- Sep 2, 2005
One year after the movement to “defund” police rippled across the country, many cities are now restoring money to their police departments with some proposing to spend more.
Major cities ‘refund the police’ as crime skyrockets and businesses backfire
Citizens fight back with lawsuits, secession from cities in quest for increased safety
One year after the movement to "defund" police saw cities slash budgets and cut funding, the U.S. has seen an uptick in crime. Homicides alone are up 24% since January and more than 70% of people in a recent Fox News Poll said they believe crime is on the rise nationally. As a result, the pendulum may be swinging back in favor of the police.
"Now some cities are refunding the police department," FOX Business’s Stuart Varney said on Varney & Co.
Cities like New York City, Oakland, Baltimore, Minneapolis and Los Angeles are planning to reinstate tens of millions for the construction of new police precincts, increase police department budgets, among other plans to bankroll more efforts to confront the uptick in crime.
Overall, in several of the nation's largest local law-enforcement agencies, city and county leaders want funding increases for 9 of the 12 departments where next year’s budgets have already been proposed, with increases ranging from 1% to 6%, according to the Wall Street Journal.
New York City Mayor Bill De Blasio announced that the city will return $92 million for a new precinct after the project had been cut last summer. The move comes in the wake of a reported 16 shooting incidents and five homicides last weekend. New York Police Department (NYPD) crime data shows that shooting incidents in the Big Apple are up 68% year-to-date and up over 30% within the past month.
After slashing the NYPD’s annual operating budget by $400 million to $5.2 billion in the wake of last year’s protests, DeBlasio will now restore about half of those cuts. He said the initial cuts on the financial strains of the pandemic and the need to disperse the funds among communities, which have now been regained from federal stimulus money.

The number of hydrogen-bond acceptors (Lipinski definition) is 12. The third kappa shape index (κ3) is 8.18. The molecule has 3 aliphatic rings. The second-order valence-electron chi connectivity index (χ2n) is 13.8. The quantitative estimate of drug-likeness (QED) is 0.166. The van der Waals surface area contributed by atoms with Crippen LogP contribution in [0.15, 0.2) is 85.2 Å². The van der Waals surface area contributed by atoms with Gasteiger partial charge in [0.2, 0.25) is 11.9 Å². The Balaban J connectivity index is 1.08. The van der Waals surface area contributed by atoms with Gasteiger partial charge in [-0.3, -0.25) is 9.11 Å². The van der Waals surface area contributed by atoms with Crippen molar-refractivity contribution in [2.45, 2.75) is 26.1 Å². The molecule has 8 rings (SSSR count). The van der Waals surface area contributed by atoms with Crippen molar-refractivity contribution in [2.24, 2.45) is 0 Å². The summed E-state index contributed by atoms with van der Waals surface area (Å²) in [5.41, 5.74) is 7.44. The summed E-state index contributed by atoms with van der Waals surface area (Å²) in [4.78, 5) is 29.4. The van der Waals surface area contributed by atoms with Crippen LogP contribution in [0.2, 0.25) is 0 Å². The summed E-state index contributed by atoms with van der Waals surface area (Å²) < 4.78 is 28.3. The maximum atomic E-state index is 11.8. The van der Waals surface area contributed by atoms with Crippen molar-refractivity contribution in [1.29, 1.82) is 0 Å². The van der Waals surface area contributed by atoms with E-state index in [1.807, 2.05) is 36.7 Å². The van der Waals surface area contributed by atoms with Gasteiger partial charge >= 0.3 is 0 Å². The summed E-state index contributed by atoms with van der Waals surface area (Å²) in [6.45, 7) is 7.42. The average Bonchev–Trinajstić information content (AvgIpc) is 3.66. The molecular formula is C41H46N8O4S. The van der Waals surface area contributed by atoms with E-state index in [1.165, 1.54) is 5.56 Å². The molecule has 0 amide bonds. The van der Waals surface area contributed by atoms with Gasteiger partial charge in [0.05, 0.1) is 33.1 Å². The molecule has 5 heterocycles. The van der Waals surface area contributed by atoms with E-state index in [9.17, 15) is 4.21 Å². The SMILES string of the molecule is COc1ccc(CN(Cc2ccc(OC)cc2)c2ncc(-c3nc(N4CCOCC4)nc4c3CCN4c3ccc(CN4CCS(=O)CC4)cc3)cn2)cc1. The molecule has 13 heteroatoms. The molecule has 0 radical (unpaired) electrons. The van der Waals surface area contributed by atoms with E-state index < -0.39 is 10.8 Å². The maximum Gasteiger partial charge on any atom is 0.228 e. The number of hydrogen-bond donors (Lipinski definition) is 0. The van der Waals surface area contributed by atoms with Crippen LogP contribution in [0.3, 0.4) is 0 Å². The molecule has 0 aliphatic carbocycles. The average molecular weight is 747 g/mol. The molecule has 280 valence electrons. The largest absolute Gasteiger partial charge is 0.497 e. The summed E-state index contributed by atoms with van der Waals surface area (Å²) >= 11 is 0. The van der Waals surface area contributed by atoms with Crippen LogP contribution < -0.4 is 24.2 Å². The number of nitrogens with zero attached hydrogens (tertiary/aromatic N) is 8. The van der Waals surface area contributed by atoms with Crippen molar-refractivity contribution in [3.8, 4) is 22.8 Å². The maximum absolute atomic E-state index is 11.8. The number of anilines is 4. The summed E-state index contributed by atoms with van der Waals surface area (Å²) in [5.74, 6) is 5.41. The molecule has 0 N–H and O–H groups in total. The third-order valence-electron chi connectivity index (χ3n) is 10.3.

The city of Baltimore is reversing efforts to cut its police budget by $22 million last year by proposing a $27 million increase.
Budget refunds and proposals come as crime is taking a toll on the bottom line of local businesses, with some business owners threatening to withhold taxes if their local governments fail to act.
A group of 37 restaurants and small businesses in Baltimore recently sent a letter to the mayor, city council and state’s attorney threatening to go on a tax and fee strike until leadership starts enforcing the law and addressing crime, drug dealing and other issues.
And it’s not just businesses that are pushing back.
"Residents that are unhappy about this are taking action," Lydia Hu reported on FOX Business’s Varney & Co.
In Minneapolis, residents filed a lawsuit against the city and its mayor alleging that both parties have failed to keep residents safe amid a rise in violence over the past year. The lawsuit accuses the city of not meeting a minimum threshold of police officers per citizen as part of a requirement in a city charter.
One community in Atlanta is planning on separating from the city to form its own police department to respond, according to Hu. Bill White, chairman and CEO of Buckhead City Committee told Fox News that the decision for the Buckhead section of Atlanta to split from the rest of the city follows surging levels of crime and an underfunded police force. According to White, 80% of the Buckhead community is in favor of the separation. A referendum is expected to be placed on the ballot next year and a bill authorizing the referendum has been introduced in the Georgia House of Representatives.